We're not gonna go through every single one of them, obviously, cuz you know, we, we know you got stuff to do, but we are gonna go through the top 10, or at least the ones that we found most important. That's right. Starting with the top 10. So with that in mind, number one, have a retirement goal. Age. I think that's pretty straightforward.

I think that if you're in your fifties at some point you probably don't wanna work. So yeah, having an age that you are targeting for retirement doesn't mean things aren't gonna change for the most. It's probably going to change, and it does for most people, but at least have something that you're shooting for.

Okay. So that's a really good place to start. It is. Number two, create a budget. Now, yes, creating that budget is something that hopefully it did earlier, but if you're in your fifties, yeah, you want to start doing that because you don't want to get to the point where you're thinking about retiring and going, well wait a minute.

I don't even know how much I spent today or, or what I've got coming in or going out. So yeah, that's a, that's a good one, which I sincerely hope is not the case if you're already. Thinking about what age you're going to retire and then you're like, oh wait, I should start budgeting for that. Yeah, that's true.

I mean, I hope that's not the case, but we hope not, number one and number two outta the way. Okay. Number three, lengthen your long term plan. Yeah, and this, what they, they meant in the list was, you know, that people are now living into their nineties. So, uh, for a long time we would work with clients and they would say, well, let's only plan for a 20 year retirement.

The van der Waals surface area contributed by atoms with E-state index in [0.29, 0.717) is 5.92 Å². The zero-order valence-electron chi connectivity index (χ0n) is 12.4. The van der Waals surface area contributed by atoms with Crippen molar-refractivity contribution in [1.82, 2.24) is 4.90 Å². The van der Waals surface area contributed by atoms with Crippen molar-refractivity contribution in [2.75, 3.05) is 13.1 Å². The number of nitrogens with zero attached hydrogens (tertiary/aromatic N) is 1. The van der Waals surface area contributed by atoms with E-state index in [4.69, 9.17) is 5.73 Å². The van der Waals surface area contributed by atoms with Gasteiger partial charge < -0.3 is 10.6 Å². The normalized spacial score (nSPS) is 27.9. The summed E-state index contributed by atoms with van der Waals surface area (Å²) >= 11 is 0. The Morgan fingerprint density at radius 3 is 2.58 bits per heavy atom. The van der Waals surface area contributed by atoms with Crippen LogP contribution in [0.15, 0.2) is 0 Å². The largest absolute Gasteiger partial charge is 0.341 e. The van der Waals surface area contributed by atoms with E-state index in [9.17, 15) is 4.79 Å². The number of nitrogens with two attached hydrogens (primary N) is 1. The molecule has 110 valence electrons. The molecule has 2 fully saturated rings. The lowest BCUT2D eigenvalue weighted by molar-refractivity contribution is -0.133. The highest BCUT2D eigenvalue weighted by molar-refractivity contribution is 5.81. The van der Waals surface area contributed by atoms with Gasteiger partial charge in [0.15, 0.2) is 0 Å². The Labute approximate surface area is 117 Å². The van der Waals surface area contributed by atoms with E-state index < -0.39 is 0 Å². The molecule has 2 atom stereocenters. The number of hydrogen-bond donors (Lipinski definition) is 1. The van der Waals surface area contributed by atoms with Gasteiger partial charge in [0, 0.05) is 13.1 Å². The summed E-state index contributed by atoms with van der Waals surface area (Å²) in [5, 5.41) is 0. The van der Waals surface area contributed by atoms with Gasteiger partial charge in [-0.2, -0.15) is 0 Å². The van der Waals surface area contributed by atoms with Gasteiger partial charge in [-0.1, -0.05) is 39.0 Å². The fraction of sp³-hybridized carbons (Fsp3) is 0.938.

You know, I had a client one time, Let, I only plan to live till age 82. I just go, I don't know how you came up with that number. Very specific, but we are seeing advancements in medicine. I mean, Elon's announcing that they're gonna start putting chips in people with this Neurolink thing. So, you know, I would just plan for a lot longer than, uh, than what you think.

Stay alive for that, if nothing else. That's right. Number four, automate your savings. I think this one happens now quite a bit with 401ks, don't you think? Once people sign up for, I mean, it truly is. I feel like automated. Yeah. So I think that's happening. But if you don't have automated savings, it just outta sight outta mind and yeah, start that now.

So number five actually goes into I think number four. Number five are kind of the same. Put yourself. . Well, it, it was pay yourself. Pay yourself yourself first. You know, it's okay, Mel, don't worry. I got, well, I just feel like they're so, they are, it shouldn't even be different ones. I feel like Automate your savings.

Pay yourself first. I think this is one of, they're the same thing to me. This is one that the author of the article, no offense to the author of the article, but I think they probably came up with like 42 and were like, how do I squeeze in three more? How we make this a nice round 45? Because yeah, pay yourself first is just another way of saying save.